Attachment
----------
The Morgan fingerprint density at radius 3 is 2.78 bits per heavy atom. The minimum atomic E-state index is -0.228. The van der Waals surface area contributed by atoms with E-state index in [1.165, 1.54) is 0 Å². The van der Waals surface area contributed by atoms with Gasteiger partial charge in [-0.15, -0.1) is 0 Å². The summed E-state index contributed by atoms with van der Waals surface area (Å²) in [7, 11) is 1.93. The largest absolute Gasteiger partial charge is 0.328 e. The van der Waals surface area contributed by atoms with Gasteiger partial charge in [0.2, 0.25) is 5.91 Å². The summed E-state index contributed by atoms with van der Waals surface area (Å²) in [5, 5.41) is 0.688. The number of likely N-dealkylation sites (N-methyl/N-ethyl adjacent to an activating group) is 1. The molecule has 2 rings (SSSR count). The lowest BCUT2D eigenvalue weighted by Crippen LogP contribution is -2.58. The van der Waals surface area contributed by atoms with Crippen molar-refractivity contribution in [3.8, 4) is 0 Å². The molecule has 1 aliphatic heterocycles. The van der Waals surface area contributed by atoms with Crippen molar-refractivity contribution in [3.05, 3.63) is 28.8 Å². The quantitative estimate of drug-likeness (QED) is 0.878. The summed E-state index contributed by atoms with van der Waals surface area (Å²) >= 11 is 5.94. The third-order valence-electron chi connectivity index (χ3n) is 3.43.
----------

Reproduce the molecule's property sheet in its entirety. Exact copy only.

The Morgan fingerprint density at radius 3 is 2.78 bits per heavy atom. The minimum atomic E-state index is -0.228. The van der Waals surface area contributed by atoms with E-state index in [1.165, 1.54) is 0 Å². The van der Waals surface area contributed by atoms with Gasteiger partial charge in [-0.15, -0.1) is 0 Å². The summed E-state index contributed by atoms with van der Waals surface area (Å²) in [7, 11) is 1.93. The largest absolute Gasteiger partial charge is 0.328 e. The van der Waals surface area contributed by atoms with Gasteiger partial charge in [0.2, 0.25) is 5.91 Å². The summed E-state index contributed by atoms with van der Waals surface area (Å²) in [5, 5.41) is 0.688. The number of likely N-dealkylation sites (N-methyl/N-ethyl adjacent to an activating group) is 1. The molecule has 2 rings (SSSR count). The lowest BCUT2D eigenvalue weighted by Crippen LogP contribution is -2.58. The van der Waals surface area contributed by atoms with Crippen molar-refractivity contribution in [3.8, 4) is 0 Å². The molecule has 1 aliphatic heterocycles. The van der Waals surface area contributed by atoms with Crippen molar-refractivity contribution in [3.05, 3.63) is 28.8 Å². The quantitative estimate of drug-likeness (QED) is 0.878. The summed E-state index contributed by atoms with van der Waals surface area (Å²) >= 11 is 5.94. The third-order valence-electron chi connectivity index (χ3n) is 3.43.